Posted in Sarees and Textiles
“SaareJahaan Se Achcha, Hindustan Hamara…” boom the voices of the children, in remembrance of our attainment of Independence on the 15th of August, 1947. The triumph of our freedom and the flames of pride are still in our hearts today but somewhere, the women behind such a strong movement has been lost in the pages of history. Equipped with handlooms and an immense amount of courage, they formed the backbone of the Indian Independence movement and as we celebrate another year of hard-earned freedom, we pay tribute to those women who made it all possible.
One of the feistiest freedom fighters of her time, Kittur Chennamma was the first Indian royal to fight against the British Empire, leading an armed rebellion against the East India Company in 1824. Upon her arrest, she became a figurehead for Indian Independence and the movement to come.
Kittur Chennamma popularized the Veeragacche, or battle sari, a glorious, rich 9-yard garment tied with pleats at the back, secured with a band of cloth or gold belt and bifurcated between the legs, that it allowed her to fight with valor on horseback. With a forehead adorned with vibhuthi,accompanied by gold chains, her fierce nature was further empowered by her appearance.
Kamaladevi Chattopadhyay was the face of so many women: women of the 1900s but also, women of today. As a student in London, she joined Mahatma Gandhi’s Non-Cooperation Movement in 1923 and continued fighting for freedom in India as well. However, what she is most known for is the revival of both handicrafts of handloom in the post-independence era, allowing for the evolution of arts and crafts that have given birth to an entirely new industry today.
As an actor and the sole savior of the textile industry, Kamaladevi helped workers learn techniques considered novel at the time, carrying out actions such as sending weavers from Andhra Pradesh to Varanasi to learn ikat and silk weaving. She allowed each region to have its own voice and style though personally, she chose to wear handspun sarees, even making them fashionable to wear in public.
Rani Lakshmibai had led a life fit for a true rani in the picturesque state of Jhansi until multiple attacks by the British Raj and a rather violent massacre in June of 1857, pushing the Rani to act later that year, officially declaring war against the British. Soon, the Rani had mounted her horse had entered the battlefield, dying the death of a true soldier. She became a martyr for the cause, setting the tone for a freedom fight that would ensue many years later.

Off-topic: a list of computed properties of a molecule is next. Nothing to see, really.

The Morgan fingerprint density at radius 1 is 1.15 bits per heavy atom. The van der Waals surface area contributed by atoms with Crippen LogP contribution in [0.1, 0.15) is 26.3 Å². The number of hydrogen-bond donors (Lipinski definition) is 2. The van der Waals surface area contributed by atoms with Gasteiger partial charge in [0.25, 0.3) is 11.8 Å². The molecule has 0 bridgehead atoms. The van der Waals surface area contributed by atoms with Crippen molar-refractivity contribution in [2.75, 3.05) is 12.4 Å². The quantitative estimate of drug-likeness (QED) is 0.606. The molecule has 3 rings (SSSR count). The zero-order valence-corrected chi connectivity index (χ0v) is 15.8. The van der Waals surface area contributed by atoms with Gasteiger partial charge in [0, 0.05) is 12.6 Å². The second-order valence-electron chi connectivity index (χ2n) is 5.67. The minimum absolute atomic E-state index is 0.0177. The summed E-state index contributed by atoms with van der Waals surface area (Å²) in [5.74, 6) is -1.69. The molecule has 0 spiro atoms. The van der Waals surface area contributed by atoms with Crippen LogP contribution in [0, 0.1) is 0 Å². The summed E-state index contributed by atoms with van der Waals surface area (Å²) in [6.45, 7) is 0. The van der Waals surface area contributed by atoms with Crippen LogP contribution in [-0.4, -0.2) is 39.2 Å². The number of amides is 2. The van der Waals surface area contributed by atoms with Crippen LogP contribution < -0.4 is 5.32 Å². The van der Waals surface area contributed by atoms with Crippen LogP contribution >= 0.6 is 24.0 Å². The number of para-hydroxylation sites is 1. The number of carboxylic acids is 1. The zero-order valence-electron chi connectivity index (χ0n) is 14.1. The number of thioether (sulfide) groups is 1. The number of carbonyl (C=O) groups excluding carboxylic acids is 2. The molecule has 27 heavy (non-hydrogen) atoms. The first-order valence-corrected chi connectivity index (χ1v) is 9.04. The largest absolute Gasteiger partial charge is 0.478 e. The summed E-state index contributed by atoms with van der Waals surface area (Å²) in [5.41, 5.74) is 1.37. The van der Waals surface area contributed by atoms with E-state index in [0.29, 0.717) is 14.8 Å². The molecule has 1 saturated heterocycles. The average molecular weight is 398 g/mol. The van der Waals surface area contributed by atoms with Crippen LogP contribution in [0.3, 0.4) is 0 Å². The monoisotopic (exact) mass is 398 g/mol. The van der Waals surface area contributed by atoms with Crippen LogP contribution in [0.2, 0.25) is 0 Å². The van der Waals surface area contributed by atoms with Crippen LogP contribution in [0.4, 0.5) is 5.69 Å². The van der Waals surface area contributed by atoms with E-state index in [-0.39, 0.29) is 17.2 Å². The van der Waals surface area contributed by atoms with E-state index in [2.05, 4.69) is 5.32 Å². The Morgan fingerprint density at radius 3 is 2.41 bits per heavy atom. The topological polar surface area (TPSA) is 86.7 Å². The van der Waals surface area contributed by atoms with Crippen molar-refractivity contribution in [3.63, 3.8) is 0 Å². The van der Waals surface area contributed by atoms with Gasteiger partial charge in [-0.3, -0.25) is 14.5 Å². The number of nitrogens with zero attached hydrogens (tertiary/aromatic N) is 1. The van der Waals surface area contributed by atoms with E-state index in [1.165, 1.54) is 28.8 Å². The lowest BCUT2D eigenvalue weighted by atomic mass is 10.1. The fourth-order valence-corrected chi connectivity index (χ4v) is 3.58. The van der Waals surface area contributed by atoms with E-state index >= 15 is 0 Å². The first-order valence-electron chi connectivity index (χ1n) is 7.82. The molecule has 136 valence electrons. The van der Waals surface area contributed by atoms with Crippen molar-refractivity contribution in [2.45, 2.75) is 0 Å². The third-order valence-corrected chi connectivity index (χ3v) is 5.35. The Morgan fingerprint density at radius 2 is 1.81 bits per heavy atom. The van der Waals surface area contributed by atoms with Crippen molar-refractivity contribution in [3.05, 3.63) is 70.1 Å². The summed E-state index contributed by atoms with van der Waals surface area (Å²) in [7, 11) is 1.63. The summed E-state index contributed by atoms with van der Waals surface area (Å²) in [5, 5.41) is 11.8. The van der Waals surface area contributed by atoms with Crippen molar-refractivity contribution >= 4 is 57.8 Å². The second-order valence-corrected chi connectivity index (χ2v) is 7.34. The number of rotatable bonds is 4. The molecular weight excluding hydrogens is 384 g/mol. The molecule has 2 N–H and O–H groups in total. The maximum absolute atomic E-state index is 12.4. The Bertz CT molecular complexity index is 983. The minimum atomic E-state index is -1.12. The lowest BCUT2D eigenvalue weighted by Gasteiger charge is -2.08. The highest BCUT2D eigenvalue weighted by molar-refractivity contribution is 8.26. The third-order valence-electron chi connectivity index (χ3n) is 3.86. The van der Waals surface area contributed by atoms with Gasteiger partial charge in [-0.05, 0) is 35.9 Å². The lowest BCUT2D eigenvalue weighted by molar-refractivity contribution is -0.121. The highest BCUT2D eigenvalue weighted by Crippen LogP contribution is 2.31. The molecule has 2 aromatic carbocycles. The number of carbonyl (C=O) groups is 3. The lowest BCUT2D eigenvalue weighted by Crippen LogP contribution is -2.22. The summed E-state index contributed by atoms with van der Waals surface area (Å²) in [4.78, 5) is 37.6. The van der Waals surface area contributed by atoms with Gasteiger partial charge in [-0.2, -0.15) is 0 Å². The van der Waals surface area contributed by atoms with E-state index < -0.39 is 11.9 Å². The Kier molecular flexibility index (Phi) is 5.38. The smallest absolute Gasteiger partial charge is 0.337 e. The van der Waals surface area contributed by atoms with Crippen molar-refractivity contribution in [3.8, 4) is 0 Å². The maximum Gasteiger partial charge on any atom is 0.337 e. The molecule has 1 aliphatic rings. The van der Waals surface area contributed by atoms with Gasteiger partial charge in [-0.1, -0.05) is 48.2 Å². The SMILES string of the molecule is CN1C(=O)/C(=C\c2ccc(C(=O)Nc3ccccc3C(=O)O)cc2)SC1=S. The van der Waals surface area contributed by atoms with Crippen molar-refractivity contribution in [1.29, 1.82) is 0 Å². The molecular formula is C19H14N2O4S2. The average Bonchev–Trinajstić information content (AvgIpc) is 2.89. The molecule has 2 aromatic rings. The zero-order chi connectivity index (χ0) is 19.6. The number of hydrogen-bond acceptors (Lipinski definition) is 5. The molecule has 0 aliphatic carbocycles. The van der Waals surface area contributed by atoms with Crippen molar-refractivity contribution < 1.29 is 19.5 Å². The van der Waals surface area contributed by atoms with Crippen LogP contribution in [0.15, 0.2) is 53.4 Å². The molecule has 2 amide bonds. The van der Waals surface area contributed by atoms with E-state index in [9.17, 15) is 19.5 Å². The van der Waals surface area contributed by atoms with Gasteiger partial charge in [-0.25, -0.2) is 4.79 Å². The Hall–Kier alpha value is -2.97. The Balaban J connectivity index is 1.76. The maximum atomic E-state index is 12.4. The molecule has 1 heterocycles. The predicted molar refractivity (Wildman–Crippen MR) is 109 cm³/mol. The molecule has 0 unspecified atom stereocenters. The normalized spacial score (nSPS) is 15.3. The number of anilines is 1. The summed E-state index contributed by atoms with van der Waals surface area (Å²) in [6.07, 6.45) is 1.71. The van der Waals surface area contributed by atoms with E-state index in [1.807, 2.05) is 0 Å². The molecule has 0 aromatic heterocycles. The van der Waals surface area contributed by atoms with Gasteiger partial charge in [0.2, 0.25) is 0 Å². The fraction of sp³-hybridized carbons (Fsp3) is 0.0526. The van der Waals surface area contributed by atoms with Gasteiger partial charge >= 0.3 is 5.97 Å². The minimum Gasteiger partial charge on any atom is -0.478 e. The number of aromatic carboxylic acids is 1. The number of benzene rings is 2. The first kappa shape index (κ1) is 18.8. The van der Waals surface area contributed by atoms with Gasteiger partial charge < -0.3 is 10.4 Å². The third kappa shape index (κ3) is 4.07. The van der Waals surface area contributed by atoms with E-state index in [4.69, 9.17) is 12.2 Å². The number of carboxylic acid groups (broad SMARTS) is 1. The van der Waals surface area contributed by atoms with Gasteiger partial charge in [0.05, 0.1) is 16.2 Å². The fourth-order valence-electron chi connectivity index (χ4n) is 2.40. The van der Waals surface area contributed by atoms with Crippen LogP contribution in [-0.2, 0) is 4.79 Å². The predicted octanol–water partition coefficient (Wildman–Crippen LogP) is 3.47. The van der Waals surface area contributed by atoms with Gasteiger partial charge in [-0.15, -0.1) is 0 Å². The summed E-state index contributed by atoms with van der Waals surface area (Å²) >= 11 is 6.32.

A ruler of the Maratha Empire, Rani Laxmibai was known to carry this identity with pride through her dressing sense as well, choosing lightweight cotton or muslin saris to drape tightly in the Nauvari, or traditional Maharashtrian, style. Adorned only with simple earrings, a belt, and her sword, the Rani’s dressing sense continues to be increasingly popular today, especially in Maharashtra.
As India’s first female Chief Minister and a key member in drafting the Indian constitution, Suchitra Kriplani played an extremely integral part of India’s Independence movement and, more importantly, its future as an independent nation. From the Partition riots in 1947 to her post as Chief Minister of Uttar Pradesh until 1971, Kriplani paved the way for a brighter and more equal future. She was the first person to sing the national anthem VandeMataram on 15th August 1947 in the Constituent Assembly.
A proud owner of the simple khadi sari, Kriplani was often clad in this during her involvement with the Independence movement, though she would carry the more popular Madrasi saris to disguise herself in the political circuit, allowing for her to achieve the many political heights that she is now so honored for.
Indian history has witnessed women with exceptional patriotism, bravery, and vision who have shared shoulders and duties with men which are quite significant act of their times. Their contribution towards the freedom struggle, however, big or small, still serve as an inspiration to many. As India steps into its 70th year of independence, we salute our freedom fighters, Jai Hind.
Angadi Galleria will be honouring more such valiant personalities through the month. Watch out this space for updates. #Happyindependenceday